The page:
Hardy Jones
@joneshf
Mar 25 2016 15:56

I don't have the time to implement the Applicative implementation in js right now, but in haskell you can do this with sequence:

λ: sequenceA (ZipList [ZipList [1,2,3], ZipList [4,5,6], ZipList [7,8,9]])
ZipList {getZipList = [ZipList {getZipList = [1,4,7]},ZipList {getZipList = [2,5,8]},ZipList {getZipList = [3,6,9]}]}

So you get transpose for free, just by changing your Apply implementation to more closely match your intentions.

syntax aside, you're calling sequence on a ZipList (ZipList a), and it transposes the elements, rather than if you called sequence on [[a]], you could get all combinations of the elements.
@ashnur yeah, that's a real problem.
Hardy Jones
@joneshf
Mar 25 2016 16:01
@jgoux that's the real answer, I suppose. ziparray is a cute trick when you need to apply an array of functions to an array of values, though cumbersome due to wrapping/unwrapping. But the real benefit comes when you use other functions that work off of its Apply effects.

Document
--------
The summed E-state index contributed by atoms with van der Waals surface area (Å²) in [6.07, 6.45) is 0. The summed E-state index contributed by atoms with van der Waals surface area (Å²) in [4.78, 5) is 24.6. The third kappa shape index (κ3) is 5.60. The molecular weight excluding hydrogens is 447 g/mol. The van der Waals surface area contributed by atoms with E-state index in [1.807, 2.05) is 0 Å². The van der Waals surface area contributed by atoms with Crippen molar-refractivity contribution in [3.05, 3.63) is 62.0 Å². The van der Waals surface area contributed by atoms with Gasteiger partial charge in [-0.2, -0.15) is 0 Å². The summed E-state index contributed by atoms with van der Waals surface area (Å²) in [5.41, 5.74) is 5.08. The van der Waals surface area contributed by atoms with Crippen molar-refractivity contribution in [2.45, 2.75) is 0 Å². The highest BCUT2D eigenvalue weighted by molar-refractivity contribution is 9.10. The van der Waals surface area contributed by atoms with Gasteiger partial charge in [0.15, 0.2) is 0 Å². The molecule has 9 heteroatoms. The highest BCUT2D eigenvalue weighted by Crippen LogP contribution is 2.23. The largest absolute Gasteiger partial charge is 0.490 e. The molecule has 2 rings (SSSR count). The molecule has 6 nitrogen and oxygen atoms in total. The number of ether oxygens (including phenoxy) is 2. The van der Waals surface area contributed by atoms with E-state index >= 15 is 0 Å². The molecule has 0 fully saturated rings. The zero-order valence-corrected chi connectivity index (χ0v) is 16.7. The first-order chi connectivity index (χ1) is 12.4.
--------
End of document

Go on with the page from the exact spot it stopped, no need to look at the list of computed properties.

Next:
Aldwin Vlasblom
@Avaq
Mar 25 2016 17:05
Is there a function in Ramda for finding the overlapping elements in two lists?
Aldwin Vlasblom
@Avaq
Mar 25 2016 17:06
Ah yes. I knew I saw it before but it took forever to find. :) Thanks.
Julien Goux
@jgoux
Mar 25 2016 17:07
I thought about INTERSECT in SQL xD
Aldwin Vlasblom
@Avaq
Mar 25 2016 17:08
I was lost for the word. It happens to me a lot. Words are hard.
Chet Harrison
@ChetHarrison
Mar 25 2016 22:37
Does "replace" return a new instance of the string?
Scott Sauyet
@CrossEye
Mar 25 2016 22:38
Yes
Aldwin Vlasblom
@Avaq
Mar 25 2016 22:38
Strings in JavaScript are immutable.
Chet Harrison
@ChetHarrison
Mar 25 2016 22:39
so if I just use the native JS replace I get a new string
thx
Jonah
@jonahx
Mar 25 2016 22:54